Cyprus Mail
Cyprus

Language and social media in bicommunal dialogue

By Waylon Fairbanks

POSITIONED halfway between the Greek and Turkish Cypriot sectors in the UN buffer zone in Nicosia, the Cyprus Community Media Centre (CCMC) symbolises its commitment to dialogue and peaceful coexistence within Cyprus.
Last Thursday evening, CCMC screened its first MakeMedia Film Festival at their centre in the shadow of Ledra Palace as the sun set. The festival showcased several films, public service announcements and documentaries aimed to promote the CCMC’s central cause.
“Our goal has always been to amplify the voice of the entire community and promote inclusion, whether in media or in civil society,” said Katherine Kotsirbas, a worker at the organisation.
Audience members from both north and south slowly filed in through the gates before dusk, on the warm and breezy evening. About 50 in all, the audience mingled and snacked until the showing began.
There were four main projects, two of which – a cartoon on youth participation in the European Union and a commercial series urging acceptance of homosexuality on the island – were broken into small vignettes.
The two main films were We Speak Greek by Kyriacos Tziambazis and Bridge by Kyriacos Droussiotis and Sophie Demetriou.
We Speak Greek featured two friends – an elderly Greek Cypriot and an elderly Turkish Cypriot – who teach their respective languages in Cyprus. The film emphasised linguistic interconnectedness to promote civility in Cyprus. While the production was somewhat amateurish, the audience loved the film, smiling and imitating the beginning-level students.
The second major film was Bridge. It was the longest and best liked film. The filmmakers, through extensive interviews with academics, journalists and citizens on both sides, documented the history of interaction between Greek and Turkish Cypriots. While newspapers and telecommunications could be censored, argued the film, the rise of social networking has fundamentally changed the nature of Cypriot communication.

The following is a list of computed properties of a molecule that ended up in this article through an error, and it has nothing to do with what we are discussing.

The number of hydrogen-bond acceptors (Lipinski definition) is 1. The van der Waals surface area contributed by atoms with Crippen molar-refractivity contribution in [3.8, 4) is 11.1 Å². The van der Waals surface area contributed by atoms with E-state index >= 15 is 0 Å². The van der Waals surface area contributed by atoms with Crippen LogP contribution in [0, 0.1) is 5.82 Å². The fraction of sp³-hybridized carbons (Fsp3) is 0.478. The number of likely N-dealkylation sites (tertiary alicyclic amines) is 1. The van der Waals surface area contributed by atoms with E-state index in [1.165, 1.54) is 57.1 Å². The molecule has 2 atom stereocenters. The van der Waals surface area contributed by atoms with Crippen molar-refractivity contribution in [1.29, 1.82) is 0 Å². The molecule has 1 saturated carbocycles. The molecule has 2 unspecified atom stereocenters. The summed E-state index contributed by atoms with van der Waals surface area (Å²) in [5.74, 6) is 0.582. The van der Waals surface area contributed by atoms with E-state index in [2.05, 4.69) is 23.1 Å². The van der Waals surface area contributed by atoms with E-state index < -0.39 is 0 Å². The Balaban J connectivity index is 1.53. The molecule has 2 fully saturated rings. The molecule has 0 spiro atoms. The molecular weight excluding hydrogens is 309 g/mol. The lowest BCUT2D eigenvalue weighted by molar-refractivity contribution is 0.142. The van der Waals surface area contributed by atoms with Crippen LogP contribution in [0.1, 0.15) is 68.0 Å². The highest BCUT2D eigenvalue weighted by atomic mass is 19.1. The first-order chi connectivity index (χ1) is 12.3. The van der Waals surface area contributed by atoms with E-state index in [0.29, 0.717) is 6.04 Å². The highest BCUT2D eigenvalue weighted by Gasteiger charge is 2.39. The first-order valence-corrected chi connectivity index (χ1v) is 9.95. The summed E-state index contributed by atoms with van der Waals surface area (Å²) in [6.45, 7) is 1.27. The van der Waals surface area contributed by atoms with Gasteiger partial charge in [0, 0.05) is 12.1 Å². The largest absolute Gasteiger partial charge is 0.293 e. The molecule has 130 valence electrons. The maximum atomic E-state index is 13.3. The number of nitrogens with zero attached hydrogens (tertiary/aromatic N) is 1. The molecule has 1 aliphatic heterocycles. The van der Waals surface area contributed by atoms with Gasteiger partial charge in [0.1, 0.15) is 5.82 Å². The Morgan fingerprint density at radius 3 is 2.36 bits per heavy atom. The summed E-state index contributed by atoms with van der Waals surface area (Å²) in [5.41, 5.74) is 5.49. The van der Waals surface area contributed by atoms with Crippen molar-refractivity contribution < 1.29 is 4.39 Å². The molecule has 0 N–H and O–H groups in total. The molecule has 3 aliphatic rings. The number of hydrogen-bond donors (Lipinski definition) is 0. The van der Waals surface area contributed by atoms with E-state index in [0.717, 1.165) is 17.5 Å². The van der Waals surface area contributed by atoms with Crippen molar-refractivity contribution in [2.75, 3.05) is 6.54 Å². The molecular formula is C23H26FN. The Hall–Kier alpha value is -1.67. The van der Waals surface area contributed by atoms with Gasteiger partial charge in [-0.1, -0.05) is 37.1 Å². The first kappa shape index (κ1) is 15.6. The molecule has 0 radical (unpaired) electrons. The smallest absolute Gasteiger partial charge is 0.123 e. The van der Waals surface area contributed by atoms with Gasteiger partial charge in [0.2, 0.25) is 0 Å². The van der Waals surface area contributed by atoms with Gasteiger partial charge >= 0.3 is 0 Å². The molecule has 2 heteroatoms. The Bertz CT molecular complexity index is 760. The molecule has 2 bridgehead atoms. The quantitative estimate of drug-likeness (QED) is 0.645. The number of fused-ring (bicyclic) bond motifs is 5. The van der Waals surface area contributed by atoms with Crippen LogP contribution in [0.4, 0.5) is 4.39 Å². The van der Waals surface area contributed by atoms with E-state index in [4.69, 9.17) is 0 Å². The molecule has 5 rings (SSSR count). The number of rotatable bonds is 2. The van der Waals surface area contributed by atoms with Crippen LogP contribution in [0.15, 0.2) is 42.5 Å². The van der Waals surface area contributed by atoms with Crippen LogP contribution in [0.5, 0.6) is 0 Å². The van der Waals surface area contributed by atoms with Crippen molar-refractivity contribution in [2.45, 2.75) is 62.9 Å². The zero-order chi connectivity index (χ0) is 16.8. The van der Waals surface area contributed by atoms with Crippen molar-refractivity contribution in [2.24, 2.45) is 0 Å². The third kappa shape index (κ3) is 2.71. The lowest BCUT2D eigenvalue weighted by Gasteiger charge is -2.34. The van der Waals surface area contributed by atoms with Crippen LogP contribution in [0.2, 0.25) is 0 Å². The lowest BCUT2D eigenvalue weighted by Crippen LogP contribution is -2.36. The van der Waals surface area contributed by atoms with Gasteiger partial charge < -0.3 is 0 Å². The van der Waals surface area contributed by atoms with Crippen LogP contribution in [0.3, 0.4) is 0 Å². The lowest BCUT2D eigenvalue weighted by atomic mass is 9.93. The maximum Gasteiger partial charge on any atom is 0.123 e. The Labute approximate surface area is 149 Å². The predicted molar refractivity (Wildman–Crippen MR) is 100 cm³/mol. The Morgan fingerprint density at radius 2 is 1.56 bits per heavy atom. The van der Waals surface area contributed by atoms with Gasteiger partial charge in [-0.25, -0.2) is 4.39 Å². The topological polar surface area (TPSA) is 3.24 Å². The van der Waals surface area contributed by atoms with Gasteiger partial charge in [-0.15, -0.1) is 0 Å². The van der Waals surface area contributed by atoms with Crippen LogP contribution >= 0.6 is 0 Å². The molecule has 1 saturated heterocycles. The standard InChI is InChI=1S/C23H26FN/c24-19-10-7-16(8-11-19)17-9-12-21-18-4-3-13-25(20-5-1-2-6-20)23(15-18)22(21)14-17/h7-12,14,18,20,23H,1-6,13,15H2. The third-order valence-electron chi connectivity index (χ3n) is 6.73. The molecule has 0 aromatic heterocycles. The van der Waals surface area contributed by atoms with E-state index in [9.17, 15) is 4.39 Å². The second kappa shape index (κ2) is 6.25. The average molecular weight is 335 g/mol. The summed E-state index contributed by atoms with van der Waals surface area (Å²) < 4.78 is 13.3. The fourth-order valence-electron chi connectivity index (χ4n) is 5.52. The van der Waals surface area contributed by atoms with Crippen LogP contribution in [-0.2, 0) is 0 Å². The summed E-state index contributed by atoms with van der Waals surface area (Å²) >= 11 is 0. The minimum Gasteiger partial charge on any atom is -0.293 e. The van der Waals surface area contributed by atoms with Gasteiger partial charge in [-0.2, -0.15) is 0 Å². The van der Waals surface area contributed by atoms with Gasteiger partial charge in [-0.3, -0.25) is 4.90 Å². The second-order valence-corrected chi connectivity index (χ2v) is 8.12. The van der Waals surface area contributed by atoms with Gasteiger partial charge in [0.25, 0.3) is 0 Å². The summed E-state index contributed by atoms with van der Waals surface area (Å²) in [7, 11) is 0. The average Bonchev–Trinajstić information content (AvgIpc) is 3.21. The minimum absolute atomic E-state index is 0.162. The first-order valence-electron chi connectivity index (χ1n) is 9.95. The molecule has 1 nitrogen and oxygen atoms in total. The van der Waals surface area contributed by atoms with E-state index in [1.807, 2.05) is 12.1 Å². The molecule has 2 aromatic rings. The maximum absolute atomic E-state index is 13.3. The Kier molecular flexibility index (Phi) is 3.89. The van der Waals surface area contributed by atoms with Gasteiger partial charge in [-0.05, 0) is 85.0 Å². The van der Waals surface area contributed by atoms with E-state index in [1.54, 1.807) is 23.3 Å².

However, the film stressed that although the opportunity for inter-cultural dialogue has never been greater, Cypriots now have more control over the information they consume; if they want to maintain closed societies, they can reinforce their preconceptions. The film concluded in stressing the importance of a critical approach towards information and opting for tolerance without compromising values. It received a large applause and avid chatter as the credits ran.
When the last public service announcement appeared, the audience began to file out and into the night, with people greeting the filmmakers as they left. The CCMC workers were extremely pleased with the reception.
Since its creation in 2009, CCMC has doubled its number of member organisations and diversified its representation. Along with providing grants to filmmakers, it has an online radio station and a widely-read newsletter. Yet despite aid from USAID and the United Nations Development Programme, funding for NGOs has recently decreased in Cyprus.
“The biggest challenge today is about the social and financial climate. Our existence is influenced by political and economic factors; we all face this,” said Kotsirbas. “Whatever challenges are out there, with a positive attitude and a will to strive, we have hope and a positive future at CCMC.”

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